A Day in the Life of Head Gardener Dave West
For 44 years Dave West has worked as head gardener at Cricket St Thomas, a 19th century Grade II Regency mansion in the heart of Somerset. When Dave was hired in 1966, Cricket St Thomas was a privately owned estate. The grounds were overgrown and neglected, and in need of serious attention. Dave’s commitment and expertise have been invaluable in successfully developing the 45 acres of land into beautiful cascades, lakes and gardens, influenced in style by Capability Brown.
The hotel, now owned by Warner Leisure Hotels, was made famous in the late 1970s by the extremely popular BBC sitcom To ‘The Manor Born’, and retains its fame thanks to the breath-taking gardens and lakes that Dave and his team manage.
Dave has written the following diary which he describes as a typical day, although he admits: “describing a typical day is difficult for me, as each day is so varied when working with my gardening team at Cricket St. Thomas.”
5.45am: It’s all about the weather!
In the morning my alarm goes off and before I do anything else, I look out the window. The forecast is crucial in my profession. I watch the weather forecast and start to plan the day’s activities. A plan for if it’s dry, one for if it’s wet and a contingency plan just in case. Although my daily routine remains the same, every day is different at Cricket St. Thomas and that’s why I’ve stayed for so long.
7.30am: The big clean
At around 7.30am I arrive for work and meet my team. The six of us discuss any unfinished jobs and I highlight any key activities which need to be completed. As well as looking after the gardens themselves, it’s vital to ensure that everywhere looks clean and tidy, so we start by checking for litter across the grounds. We try and put ourselves in the guests’ shoes and see the gardens as if we’re looking at them for the first time. Our grounds and gardens are the first thing guests see when they start their holiday, so my team and I are responsible for first impressions.
11am: Managers’ meeting
At 11am it is time for the morning meeting. The managers and supervisors meet every day to discuss all aspects of the running of the hotel and divide the workload between us. I can still remember what it was like when Cricket was a private estate. I have to admit, after we opened to the public I found the first few years hard to adjust. I wasn’t used to dealing with people coming in and walking all over the grass, trying to take cuttings and undoing work I’d done. However, nowadays I take great pride in the thought that hundreds of thousands of guests walk through the grounds each year. I’m always chatting to guests, giving advice and these days I encourage people to use the gardens as if they were their own. There should be “keep on the grass” signs as that’s how I’d like guests to feel.
11.30am: Tending to the gardens
This time of day usually means getting my hands dirty and planting, clipping or clearing the gardens. The grounds are divided into formal gardens close to the main house and then the rambling woodland gardens. My pride and joy is our Japanese water garden which I designed after thirty years of service, as a bit of a celebration. It contains bamboos, maples, Japanese cherry trees and rhododendrons. It took three years to take shape and I’m really pleased with it. It is a great open space and guests often comment on how beautiful it is.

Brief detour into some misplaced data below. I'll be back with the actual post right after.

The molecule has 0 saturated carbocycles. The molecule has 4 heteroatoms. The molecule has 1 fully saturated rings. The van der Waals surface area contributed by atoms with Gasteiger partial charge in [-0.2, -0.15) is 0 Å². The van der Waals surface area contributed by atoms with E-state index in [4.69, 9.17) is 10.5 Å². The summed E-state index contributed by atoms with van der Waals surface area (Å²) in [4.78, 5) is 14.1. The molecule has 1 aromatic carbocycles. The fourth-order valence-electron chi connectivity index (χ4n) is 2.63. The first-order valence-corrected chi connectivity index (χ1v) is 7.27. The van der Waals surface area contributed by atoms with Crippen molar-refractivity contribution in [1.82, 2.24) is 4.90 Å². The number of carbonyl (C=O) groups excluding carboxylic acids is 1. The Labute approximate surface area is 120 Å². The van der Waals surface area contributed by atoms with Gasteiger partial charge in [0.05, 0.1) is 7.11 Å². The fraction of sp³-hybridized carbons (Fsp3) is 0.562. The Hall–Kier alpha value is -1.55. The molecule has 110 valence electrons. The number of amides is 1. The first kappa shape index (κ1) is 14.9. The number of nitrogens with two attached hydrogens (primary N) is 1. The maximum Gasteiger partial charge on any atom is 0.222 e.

There are lots of unique and ancient trees on the estate here at Cricket. The monkey puzzle tree is reputed to be the oldest in England and the English cedars date back to the 18th century. I think that to keep a holiday fresh you often need to make improvements which sometimes involves extending or creating new buildings. The whole gardening team feel very strongly about removing trees. We plant three trees for every one that is lost and some I planted over forty years ago have now grown over twenty feet! It’s a lovely thing to see.
My team always eat lunch together. I like being able to share updates on work and socialise. I’m a big believer in hiring horticultural students and try to have at least one on my gardening team. They bring youth, fresh ideas and enthusiasm, and also take me back to when I first started.
1.30pm: Touring the grounds
The timings sometimes vary but I often do tours of the grounds for our guests. I don’t think a week has gone by when a guest hasn’t asked about new developments I have planned, what they think I should change and how gorgeous the gardens are here. I do a loop of the gardens and try and give an overall history of the grounds, tips of when best to plant flowers and also answer any questions guests have. A new thing I have tried to do is recommend recipes and sometimes give clippings to guests. We get lots of people who enjoy photography come and visit so I point out good spots for shooting photos too.
4.30pm: A labour of love
Around 4.30pm I carry out the final checks before I head off. My job is a labour of love and after four decades I still take great pride in my work and how the gardens look. My team and I really enjoy the gardens and we hope to welcome you soon.